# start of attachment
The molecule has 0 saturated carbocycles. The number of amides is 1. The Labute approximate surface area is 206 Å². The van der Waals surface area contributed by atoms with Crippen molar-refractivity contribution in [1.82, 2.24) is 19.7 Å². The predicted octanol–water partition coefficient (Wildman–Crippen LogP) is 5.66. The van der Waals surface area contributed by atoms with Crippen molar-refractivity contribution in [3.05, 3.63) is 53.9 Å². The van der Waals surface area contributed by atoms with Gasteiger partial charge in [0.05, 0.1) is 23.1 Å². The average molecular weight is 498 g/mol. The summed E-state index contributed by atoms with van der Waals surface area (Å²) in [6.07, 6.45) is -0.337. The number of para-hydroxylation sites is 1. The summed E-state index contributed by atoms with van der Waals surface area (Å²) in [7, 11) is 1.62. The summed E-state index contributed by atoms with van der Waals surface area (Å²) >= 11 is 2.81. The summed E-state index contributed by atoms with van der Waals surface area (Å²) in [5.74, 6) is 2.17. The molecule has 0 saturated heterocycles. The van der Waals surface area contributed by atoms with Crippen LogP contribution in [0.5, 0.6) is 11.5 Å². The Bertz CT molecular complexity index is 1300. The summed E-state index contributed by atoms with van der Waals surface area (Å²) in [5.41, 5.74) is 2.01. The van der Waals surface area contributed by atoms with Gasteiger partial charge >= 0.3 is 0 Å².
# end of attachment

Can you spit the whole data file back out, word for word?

The molecule has 0 saturated carbocycles. The number of amides is 1. The Labute approximate surface area is 206 Å². The van der Waals surface area contributed by atoms with Crippen molar-refractivity contribution in [1.82, 2.24) is 19.7 Å². The predicted octanol–water partition coefficient (Wildman–Crippen LogP) is 5.66. The van der Waals surface area contributed by atoms with Crippen molar-refractivity contribution in [3.05, 3.63) is 53.9 Å². The van der Waals surface area contributed by atoms with Gasteiger partial charge in [0.05, 0.1) is 23.1 Å². The average molecular weight is 498 g/mol. The summed E-state index contributed by atoms with van der Waals surface area (Å²) in [6.07, 6.45) is -0.337. The number of para-hydroxylation sites is 1. The summed E-state index contributed by atoms with van der Waals surface area (Å²) in [7, 11) is 1.62. The summed E-state index contributed by atoms with van der Waals surface area (Å²) >= 11 is 2.81. The summed E-state index contributed by atoms with van der Waals surface area (Å²) in [5.74, 6) is 2.17. The molecule has 0 saturated heterocycles. The van der Waals surface area contributed by atoms with Crippen LogP contribution in [0.5, 0.6) is 11.5 Å². The Bertz CT molecular complexity index is 1300. The summed E-state index contributed by atoms with van der Waals surface area (Å²) in [5.41, 5.74) is 2.01. The van der Waals surface area contributed by atoms with Gasteiger partial charge >= 0.3 is 0 Å².